Patient’s age and state geographic location were determined from Medicare files.22 All other variable information was obtained by survey response. Age was defined by four categories: 65–69, 70–74, 75–79, and 80–89. The race/ethnicity variable was categorized as “non-Hispanic white” and “other”. “Other” included Black or African American (n = 74), Hispanic or Latino (n = 73), and American Indian/Alaska Native, Asian, or Native Hawaiian or other Pacific Islander (n = 62). Marital status was defined by four categories: married, widowed, divorced, and never married. “Married” was defined as married or living with a partner. “Divorced” was defined as separated or divorced.
Educational attainment was grouped into three categories based on years of education: less than high school, high school graduate or GED degree, and greater than high school (any post-high school education, 4-year college degree, professional or graduate degree). Women were asked to estimate their total household income in 2004. Income was categorized as: $15,000 or less, $15,001–$25,000, $25,001–$50,000, and greater than $50,000. Medication coverage was based on how much the cost of prescription medications was covered by Medicare and/or private health insurance plans and was defined by three categories: none of the cost, some of the cost, almost all to all of the cost.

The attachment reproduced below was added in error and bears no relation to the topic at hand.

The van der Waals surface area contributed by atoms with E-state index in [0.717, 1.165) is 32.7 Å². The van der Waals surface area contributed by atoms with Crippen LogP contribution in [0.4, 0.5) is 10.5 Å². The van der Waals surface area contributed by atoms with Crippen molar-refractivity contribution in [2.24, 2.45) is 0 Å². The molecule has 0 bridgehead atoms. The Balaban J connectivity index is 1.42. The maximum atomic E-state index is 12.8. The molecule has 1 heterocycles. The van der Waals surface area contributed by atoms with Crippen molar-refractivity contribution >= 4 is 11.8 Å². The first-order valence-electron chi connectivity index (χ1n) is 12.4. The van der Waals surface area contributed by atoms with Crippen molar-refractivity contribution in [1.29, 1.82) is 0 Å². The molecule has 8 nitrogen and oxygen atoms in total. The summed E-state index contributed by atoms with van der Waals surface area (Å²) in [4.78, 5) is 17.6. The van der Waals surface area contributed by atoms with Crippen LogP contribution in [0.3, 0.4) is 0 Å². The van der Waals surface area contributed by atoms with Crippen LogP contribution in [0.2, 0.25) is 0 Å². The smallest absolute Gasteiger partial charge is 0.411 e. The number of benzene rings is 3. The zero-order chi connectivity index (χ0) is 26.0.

Social support was assessed by the Medical Outcomes Study Social Support Scale, which is a validated measure of patients’ perceptions of help and support available to them in various aspects of life.27, 28 Twelve questions were asked; eight were related to emotional/informational support (e.g. “someone to give you information to help you understand a situation”, “someone to turn to for suggestions about how to deal with a personal problem”) while four were related to tangible support around the time of breast cancer diagnosis and treatment (e.g. “someone to take you to the doctor if you needed it”). Answers to each item were determined using a 5-point Likert scale with 1 = none of the time and 5 = all of the time. Two subscale (emotional/informational and tangible) scores were then determined. For each subscale, quartiles were categorized based on the cohort’s distribution.